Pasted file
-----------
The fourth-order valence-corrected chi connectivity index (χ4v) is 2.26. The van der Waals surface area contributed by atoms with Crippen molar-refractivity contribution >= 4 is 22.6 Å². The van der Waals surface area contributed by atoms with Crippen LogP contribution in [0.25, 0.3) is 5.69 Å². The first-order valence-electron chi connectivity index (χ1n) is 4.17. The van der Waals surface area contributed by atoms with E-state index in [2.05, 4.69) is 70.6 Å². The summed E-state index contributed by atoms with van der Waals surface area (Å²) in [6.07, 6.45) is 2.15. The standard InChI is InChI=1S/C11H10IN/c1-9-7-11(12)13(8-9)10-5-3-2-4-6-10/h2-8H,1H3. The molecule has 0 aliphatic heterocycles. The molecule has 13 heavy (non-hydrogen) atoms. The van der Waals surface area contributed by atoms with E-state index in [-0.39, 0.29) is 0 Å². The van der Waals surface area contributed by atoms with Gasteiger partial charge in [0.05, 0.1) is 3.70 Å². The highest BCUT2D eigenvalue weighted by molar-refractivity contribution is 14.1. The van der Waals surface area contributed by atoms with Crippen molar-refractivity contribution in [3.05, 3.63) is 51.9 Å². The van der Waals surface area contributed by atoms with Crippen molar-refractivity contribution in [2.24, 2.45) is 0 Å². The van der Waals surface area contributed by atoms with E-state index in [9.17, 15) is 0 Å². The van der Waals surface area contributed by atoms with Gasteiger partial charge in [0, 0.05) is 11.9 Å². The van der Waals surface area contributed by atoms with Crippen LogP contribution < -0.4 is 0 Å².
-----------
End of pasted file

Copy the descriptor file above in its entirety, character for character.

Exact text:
The fourth-order valence-corrected chi connectivity index (χ4v) is 2.26. The van der Waals surface area contributed by atoms with Crippen molar-refractivity contribution >= 4 is 22.6 Å². The van der Waals surface area contributed by atoms with Crippen LogP contribution in [0.25, 0.3) is 5.69 Å². The first-order valence-electron chi connectivity index (χ1n) is 4.17. The van der Waals surface area contributed by atoms with E-state index in [2.05, 4.69) is 70.6 Å². The summed E-state index contributed by atoms with van der Waals surface area (Å²) in [6.07, 6.45) is 2.15. The standard InChI is InChI=1S/C11H10IN/c1-9-7-11(12)13(8-9)10-5-3-2-4-6-10/h2-8H,1H3. The molecule has 0 aliphatic heterocycles. The molecule has 13 heavy (non-hydrogen) atoms. The van der Waals surface area contributed by atoms with E-state index in [-0.39, 0.29) is 0 Å². The van der Waals surface area contributed by atoms with Gasteiger partial charge in [0.05, 0.1) is 3.70 Å². The highest BCUT2D eigenvalue weighted by molar-refractivity contribution is 14.1. The van der Waals surface area contributed by atoms with Crippen molar-refractivity contribution in [3.05, 3.63) is 51.9 Å². The van der Waals surface area contributed by atoms with Crippen molar-refractivity contribution in [2.24, 2.45) is 0 Å². The van der Waals surface area contributed by atoms with E-state index in [9.17, 15) is 0 Å². The van der Waals surface area contributed by atoms with Gasteiger partial charge in [0, 0.05) is 11.9 Å². The van der Waals surface area contributed by atoms with Crippen LogP contribution < -0.4 is 0 Å².